The male doctor that I've seen once before was on duty, which put me on my back foot at once because he's hardly ever there and isn't familiar with my case. But, I had no choice (and he is a nice guy) so went in for a chat. After reviewing my file, he managed to surprise me when I thought I'd prepared myself for all possible suggestions (more IUI, IVF, ICSI...). He suggested an operation/procedure to scrape my endometrium because it's been consistently thin in all my IUIs! I've never even heard of that and, after a year of trawling the IUI/IVF forums, I thought I'd come across everything! I instantly went into defensive-mode... for me this involves one or all of the following steps:

Step 1: Assume that the Dr in question doesn't know what they're talking about/can't really speak English and hasn't explained properly/doesn't understand my file/isn't up to date on current protocols etc, etc
Step 2: Repeat myself, paraphrasing several times whilst trying not to cry and/or raise my voice.
Step 3: Get a 2nd (or 3rd or 4th) opinion from other clinics until EITHER someone says what I want to hear OR I accept the inevitable.

Whilst in step 2, I managed to find out that the alternative is medication (aspirin or Viagra!). To me this sounds like a much better option, but I don't know much about how the methods compare in terms of success rates. Of course, I've been Googling since I got home... wasn't even sure what to search for at first and still haven't found much info, but it seems that Doc did know what he was talking about (of course) and the treatment is applicable in my case (of course) and his English was pretty much spot on (of course).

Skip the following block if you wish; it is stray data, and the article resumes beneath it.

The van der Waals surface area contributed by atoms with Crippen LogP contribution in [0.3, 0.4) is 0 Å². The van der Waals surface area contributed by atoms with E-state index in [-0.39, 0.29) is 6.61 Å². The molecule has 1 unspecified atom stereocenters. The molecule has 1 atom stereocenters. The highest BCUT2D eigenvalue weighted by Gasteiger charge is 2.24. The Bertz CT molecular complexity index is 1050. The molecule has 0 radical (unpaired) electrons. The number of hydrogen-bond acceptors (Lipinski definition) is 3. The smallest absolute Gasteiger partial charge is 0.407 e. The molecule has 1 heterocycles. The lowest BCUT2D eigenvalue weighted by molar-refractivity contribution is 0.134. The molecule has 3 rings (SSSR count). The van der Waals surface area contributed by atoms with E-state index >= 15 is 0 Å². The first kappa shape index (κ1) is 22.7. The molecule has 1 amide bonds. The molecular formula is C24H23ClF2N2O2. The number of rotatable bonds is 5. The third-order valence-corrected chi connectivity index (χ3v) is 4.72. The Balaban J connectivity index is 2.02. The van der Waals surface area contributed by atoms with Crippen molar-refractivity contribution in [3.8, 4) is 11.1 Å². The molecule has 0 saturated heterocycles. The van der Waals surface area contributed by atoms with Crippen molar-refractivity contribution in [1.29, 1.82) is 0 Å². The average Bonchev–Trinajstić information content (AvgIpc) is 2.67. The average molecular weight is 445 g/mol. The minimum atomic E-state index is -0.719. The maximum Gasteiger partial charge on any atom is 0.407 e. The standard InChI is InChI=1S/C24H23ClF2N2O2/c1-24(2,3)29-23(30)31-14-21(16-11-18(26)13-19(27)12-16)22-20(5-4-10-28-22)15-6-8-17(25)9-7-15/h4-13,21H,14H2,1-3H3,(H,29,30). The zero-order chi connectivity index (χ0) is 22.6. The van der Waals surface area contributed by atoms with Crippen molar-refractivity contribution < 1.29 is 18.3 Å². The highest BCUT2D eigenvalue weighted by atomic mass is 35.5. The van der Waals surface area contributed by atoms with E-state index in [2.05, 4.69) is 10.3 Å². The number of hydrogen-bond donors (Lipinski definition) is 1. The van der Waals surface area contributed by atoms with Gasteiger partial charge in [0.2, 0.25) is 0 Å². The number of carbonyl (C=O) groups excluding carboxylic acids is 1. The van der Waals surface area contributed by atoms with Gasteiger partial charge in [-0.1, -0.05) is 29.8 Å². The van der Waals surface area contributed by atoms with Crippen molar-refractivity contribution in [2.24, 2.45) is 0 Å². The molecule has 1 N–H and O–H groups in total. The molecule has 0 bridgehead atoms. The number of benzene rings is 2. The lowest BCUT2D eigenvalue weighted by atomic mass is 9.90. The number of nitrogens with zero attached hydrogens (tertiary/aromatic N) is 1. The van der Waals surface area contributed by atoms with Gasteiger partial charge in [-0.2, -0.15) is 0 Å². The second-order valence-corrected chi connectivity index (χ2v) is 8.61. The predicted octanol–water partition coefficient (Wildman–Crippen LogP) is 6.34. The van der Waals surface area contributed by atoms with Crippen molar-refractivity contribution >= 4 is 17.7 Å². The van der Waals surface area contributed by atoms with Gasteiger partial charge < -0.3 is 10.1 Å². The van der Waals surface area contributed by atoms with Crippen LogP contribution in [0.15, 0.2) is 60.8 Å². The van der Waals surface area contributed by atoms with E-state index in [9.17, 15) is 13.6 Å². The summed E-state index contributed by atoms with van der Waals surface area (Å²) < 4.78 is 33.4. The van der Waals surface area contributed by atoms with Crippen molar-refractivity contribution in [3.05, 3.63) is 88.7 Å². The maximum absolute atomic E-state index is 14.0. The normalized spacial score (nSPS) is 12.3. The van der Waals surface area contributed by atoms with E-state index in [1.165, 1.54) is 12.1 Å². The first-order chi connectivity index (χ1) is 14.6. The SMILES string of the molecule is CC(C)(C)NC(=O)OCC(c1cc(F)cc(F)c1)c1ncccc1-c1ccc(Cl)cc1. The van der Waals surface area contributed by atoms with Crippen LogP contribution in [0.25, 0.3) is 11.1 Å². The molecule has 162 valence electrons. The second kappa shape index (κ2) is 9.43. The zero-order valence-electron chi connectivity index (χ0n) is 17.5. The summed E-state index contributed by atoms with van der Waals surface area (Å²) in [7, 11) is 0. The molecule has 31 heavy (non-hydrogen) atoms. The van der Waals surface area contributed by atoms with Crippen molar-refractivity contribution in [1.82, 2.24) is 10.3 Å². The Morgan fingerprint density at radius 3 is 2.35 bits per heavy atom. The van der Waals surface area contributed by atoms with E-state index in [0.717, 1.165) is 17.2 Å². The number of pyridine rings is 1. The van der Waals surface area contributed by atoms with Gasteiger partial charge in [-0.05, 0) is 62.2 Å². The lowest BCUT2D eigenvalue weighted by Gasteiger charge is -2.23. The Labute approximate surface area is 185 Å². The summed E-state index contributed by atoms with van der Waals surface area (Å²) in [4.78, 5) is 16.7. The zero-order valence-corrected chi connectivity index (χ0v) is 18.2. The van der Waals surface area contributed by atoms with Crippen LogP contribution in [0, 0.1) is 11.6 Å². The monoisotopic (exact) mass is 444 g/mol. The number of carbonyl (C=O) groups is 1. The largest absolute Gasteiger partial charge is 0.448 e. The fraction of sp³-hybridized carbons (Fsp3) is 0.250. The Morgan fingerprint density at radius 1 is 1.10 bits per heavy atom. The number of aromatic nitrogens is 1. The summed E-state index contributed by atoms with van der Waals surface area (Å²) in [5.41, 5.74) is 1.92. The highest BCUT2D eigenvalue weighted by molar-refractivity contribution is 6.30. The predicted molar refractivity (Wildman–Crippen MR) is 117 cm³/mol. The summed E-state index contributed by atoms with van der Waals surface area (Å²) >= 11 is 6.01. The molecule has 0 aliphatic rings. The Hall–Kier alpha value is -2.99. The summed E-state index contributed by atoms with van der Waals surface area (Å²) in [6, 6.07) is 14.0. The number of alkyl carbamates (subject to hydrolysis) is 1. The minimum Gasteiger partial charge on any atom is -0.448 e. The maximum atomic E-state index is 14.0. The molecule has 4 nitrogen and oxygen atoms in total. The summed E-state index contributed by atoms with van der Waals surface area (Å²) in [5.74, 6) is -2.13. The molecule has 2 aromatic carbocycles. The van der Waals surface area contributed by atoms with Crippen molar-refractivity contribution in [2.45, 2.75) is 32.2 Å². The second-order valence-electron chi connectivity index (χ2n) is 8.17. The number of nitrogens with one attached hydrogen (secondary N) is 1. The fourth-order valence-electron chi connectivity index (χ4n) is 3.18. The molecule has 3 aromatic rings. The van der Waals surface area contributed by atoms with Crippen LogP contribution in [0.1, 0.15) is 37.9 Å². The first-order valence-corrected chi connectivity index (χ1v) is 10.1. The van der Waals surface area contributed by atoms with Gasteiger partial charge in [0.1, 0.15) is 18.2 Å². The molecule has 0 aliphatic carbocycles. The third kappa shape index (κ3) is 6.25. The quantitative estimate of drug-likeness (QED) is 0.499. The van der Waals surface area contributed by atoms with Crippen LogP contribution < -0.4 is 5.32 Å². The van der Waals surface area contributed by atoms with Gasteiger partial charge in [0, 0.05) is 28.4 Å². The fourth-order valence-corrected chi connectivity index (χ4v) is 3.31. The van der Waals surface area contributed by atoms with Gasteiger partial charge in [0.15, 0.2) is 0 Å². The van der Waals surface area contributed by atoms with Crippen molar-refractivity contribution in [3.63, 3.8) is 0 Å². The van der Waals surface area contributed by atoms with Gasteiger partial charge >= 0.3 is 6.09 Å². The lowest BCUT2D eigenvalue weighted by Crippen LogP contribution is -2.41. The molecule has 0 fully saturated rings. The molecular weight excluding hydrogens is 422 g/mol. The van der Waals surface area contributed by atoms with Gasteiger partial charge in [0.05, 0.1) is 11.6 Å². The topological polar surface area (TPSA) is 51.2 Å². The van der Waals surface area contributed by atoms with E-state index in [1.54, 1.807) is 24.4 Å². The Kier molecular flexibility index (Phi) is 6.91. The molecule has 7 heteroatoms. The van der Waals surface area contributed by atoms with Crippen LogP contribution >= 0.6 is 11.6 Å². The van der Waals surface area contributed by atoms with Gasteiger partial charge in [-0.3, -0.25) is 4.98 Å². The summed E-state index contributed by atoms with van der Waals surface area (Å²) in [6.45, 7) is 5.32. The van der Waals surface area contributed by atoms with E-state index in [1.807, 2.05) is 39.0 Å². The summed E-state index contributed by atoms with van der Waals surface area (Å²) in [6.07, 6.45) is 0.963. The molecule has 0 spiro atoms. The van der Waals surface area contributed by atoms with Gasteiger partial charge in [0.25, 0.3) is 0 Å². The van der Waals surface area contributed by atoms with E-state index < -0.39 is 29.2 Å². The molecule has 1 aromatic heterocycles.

The thought of more surgery/another procedure involving me in stirrups with things being stuck up my cervix, (on top of what I was expecting in IVF) horrifies me. But I know I need to do whatever will give us the best chance of success. So, I'll proceed to step 3 and probably get a 2nd opinion from the Dr who did my lap/hyst. And then I'll get a 3rd opinion and pursue TCM (Traditional Chinese Medicine). I was already considering this because studies have shown acupuncture having good results on increasing blood flow to the uterus prior to and during IVF, which I think is what I need.

But back to today.. the other surprise I got was that the Doc wants me to have 2-3 natural cycles to rest my ovaries after the Gonal-F stimulation. This means not starting treatment until April/May! Not what I was expecting! We've been planning everything (me giving up work, time-killing IUIs) around doing IVF in Spring because my clinic gets the best results in Spring and Autumn. But I guess April/May are still Spring, so my minor panic is probably unjustified, though I'd sort-of hoped that we might be able to fit in 2 cycles in Spring if necessary (I know.. 'glass half-empty' should be my middle name!). I had a moment of mild hysteria on the walk back from the clinic.. an image of my ovaries with their little feet up lounging on little, round sofas!